Jeff Atherton challenges the perception of color
Published: Sunday, November 11, 2012
Updated: Sunday, November 11, 2012 17:11
Color is all about context and perception. People perceive colors differently; therefore, the context of a certain color is changed for each person.
Assistant art professor Jeff Atherton challenged the idea of color and how people perceive it when he gave a lecture Thursday evening to a small crowd of about 20 people at the University Art Museum. The lecture was entitled, “Are We Over the Rainbow?”
Atherton said that when he began to study the perception of color, he was fascinated to learn that there were not any first-order principles.
“I couldn’t find any universals,” he said.
He began his presentation by showing a simple photo of a fire engine. He went on to say that “the fire engine is not red.”
The reason for this is because color, or lack of color, is dependent on the person looking at it.
Atherton showed comparisons of what a human sees in a normal photograph and what a dog sees. Dogs only have two cones in their eyes, so a lot of color information in the magenta range is lost in their vision.
A normal flower looks vastly different in terms of color to a bee. Bees see a yellow flower as white with red in the center. The red acts as a “landing pad” for the bee to gather pollen from.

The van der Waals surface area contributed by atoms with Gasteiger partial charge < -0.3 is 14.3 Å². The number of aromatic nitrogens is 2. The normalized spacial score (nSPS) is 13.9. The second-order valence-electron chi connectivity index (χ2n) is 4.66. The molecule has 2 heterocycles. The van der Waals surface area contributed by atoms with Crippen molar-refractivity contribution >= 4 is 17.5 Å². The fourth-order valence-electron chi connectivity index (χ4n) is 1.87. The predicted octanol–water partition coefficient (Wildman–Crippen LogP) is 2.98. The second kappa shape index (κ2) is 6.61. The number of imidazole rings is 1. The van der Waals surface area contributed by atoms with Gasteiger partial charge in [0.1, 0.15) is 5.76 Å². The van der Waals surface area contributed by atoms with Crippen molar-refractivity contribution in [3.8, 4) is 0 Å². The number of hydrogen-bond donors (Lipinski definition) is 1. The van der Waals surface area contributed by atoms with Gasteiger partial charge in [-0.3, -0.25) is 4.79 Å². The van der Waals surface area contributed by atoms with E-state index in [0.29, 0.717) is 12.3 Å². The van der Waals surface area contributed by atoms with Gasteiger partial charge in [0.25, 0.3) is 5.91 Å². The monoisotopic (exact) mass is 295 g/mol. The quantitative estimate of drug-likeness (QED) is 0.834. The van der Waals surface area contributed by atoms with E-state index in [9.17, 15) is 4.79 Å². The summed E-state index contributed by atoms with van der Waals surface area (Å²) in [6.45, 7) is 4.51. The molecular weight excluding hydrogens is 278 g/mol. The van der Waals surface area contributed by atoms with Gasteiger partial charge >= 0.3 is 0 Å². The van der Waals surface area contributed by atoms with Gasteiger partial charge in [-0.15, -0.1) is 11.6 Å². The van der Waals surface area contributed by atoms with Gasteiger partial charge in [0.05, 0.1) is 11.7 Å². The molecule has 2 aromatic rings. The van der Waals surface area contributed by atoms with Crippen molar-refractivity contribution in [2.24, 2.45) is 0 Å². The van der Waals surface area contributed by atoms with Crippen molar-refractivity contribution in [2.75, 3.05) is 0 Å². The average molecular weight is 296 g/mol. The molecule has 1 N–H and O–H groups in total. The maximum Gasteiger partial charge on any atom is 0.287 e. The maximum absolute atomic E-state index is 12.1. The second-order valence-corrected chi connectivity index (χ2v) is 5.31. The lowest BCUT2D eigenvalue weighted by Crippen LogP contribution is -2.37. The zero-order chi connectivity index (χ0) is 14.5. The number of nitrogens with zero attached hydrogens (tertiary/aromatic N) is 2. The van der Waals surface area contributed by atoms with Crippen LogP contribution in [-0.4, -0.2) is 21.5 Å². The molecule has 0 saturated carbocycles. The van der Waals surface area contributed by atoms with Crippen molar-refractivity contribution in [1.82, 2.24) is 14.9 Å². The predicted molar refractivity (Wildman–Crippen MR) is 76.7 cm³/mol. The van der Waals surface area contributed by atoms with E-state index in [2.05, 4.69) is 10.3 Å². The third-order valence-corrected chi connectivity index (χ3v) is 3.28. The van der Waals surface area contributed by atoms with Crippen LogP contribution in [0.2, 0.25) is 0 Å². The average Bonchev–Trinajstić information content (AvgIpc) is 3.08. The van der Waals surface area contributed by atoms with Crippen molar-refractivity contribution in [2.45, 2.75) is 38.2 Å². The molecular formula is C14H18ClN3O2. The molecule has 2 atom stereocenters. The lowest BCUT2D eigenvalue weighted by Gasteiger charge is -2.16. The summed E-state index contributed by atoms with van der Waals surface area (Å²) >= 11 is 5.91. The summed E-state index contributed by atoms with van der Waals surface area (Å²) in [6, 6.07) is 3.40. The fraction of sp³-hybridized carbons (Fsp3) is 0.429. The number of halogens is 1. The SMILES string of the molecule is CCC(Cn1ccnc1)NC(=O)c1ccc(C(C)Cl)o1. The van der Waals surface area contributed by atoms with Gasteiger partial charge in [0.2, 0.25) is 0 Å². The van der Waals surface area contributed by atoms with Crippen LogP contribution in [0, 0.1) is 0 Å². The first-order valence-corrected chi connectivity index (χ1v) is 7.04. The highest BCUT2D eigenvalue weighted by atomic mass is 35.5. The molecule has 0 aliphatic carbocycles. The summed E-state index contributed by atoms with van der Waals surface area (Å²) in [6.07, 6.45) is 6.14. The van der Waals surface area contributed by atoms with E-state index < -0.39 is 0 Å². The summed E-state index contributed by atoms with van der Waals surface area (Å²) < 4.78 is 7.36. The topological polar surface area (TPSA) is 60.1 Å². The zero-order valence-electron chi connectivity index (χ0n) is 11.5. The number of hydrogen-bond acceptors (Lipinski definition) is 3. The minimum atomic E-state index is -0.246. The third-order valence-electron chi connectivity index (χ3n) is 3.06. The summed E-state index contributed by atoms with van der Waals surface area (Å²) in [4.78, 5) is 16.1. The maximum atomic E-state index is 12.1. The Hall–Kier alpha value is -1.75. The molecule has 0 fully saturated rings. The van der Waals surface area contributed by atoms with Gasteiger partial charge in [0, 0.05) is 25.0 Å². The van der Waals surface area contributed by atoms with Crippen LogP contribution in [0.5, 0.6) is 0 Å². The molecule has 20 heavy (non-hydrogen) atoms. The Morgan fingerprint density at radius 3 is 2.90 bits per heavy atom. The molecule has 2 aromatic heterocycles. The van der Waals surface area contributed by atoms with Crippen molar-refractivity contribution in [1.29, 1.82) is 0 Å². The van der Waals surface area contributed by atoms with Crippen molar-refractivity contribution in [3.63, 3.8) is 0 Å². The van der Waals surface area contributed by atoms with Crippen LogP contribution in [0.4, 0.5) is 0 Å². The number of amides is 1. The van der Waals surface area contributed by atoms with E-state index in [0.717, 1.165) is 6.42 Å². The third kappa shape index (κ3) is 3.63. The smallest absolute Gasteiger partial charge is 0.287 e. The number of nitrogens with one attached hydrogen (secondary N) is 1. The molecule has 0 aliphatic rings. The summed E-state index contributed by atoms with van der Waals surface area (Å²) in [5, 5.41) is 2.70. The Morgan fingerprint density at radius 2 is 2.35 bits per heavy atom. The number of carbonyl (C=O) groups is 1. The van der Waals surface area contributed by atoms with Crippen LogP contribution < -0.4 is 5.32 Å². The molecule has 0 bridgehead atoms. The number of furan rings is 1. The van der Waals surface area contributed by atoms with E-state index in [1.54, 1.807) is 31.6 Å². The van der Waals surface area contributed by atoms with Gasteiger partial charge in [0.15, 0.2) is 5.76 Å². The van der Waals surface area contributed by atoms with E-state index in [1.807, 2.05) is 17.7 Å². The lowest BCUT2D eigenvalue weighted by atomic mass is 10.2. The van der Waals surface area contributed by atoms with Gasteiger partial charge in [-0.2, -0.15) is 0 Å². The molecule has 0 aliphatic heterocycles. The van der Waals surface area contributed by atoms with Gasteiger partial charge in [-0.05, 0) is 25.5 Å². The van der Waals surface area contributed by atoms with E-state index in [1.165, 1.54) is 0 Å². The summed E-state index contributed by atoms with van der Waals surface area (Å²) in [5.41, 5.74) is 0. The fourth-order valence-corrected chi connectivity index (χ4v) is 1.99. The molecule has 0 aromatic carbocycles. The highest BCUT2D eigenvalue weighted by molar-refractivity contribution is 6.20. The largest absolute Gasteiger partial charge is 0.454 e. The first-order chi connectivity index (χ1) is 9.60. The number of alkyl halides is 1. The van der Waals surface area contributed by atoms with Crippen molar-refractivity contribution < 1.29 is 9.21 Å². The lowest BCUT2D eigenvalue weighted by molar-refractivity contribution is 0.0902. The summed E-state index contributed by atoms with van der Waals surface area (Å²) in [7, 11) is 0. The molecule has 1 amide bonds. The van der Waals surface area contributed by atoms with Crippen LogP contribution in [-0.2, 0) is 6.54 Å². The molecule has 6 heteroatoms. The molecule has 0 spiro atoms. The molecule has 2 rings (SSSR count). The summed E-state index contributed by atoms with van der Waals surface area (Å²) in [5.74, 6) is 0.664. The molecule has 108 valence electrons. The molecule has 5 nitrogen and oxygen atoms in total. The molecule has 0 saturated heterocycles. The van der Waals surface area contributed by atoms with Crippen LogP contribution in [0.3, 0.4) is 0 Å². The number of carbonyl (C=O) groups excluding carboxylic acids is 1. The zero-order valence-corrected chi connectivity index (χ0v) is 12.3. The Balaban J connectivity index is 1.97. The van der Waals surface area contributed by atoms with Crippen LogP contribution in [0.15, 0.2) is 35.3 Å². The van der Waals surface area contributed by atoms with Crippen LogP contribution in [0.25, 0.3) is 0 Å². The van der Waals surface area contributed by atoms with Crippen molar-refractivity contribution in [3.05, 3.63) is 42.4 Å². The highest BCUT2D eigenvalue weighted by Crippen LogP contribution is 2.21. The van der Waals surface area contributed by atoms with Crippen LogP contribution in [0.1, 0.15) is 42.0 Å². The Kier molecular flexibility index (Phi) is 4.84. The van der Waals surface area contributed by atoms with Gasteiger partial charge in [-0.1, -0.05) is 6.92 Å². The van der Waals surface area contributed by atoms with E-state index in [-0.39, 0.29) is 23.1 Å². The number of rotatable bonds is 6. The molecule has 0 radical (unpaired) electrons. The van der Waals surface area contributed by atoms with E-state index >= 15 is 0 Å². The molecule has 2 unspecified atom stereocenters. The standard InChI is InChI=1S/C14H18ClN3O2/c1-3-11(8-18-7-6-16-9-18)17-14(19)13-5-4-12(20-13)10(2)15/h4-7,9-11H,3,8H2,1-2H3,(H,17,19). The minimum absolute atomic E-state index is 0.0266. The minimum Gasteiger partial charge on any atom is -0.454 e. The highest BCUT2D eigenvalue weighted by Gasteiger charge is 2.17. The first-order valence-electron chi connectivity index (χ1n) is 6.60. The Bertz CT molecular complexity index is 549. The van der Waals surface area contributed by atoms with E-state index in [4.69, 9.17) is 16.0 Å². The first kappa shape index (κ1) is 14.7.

Atherton said the reason bees see flowers that way and humans do not is because flowers are not necessary for human survival as they are for bee survival.
He ended the lecture with a segment on color constancy, a theory developed by Edwin Land. The reason why a car remains the same color throughout the day, despite changes in sunlight, is because of color constancy.
Atherton said the eye builds a colored world around it. The eye uses context of everything in front of it to judge what color an object is.
“You will only use wavelengths as a last resort,” he said. Otherwise, the eye will compare colors to make judgments.
Land demonstrated this concept by the Mondrian Test, which he named after artist Piet Mondrian because the test used his composition paintings.
Basically, when looking at the painting as a whole, one would see all the true colors used on the canvas. But when one of the colors is completely isolated, red can turn green.
Atherton was not able to actually demonstrate this test but instead presented it in his slideshow. However, at the end of his presentation, he did a similar demonstration that illustrated the point.
He took two separate lighted boards, both with the same colors, only inverted. Both colors appeared identical when seen with black boards with checkered holes in front of them. When taking the boards away, the two colors appeared drastically different from one another.
“Seeing color is all about context,” Atherton said. “Every context matters.”
Atherton’s lecture was the third and final installment of the Color and Cognition series held at the University Art Museum.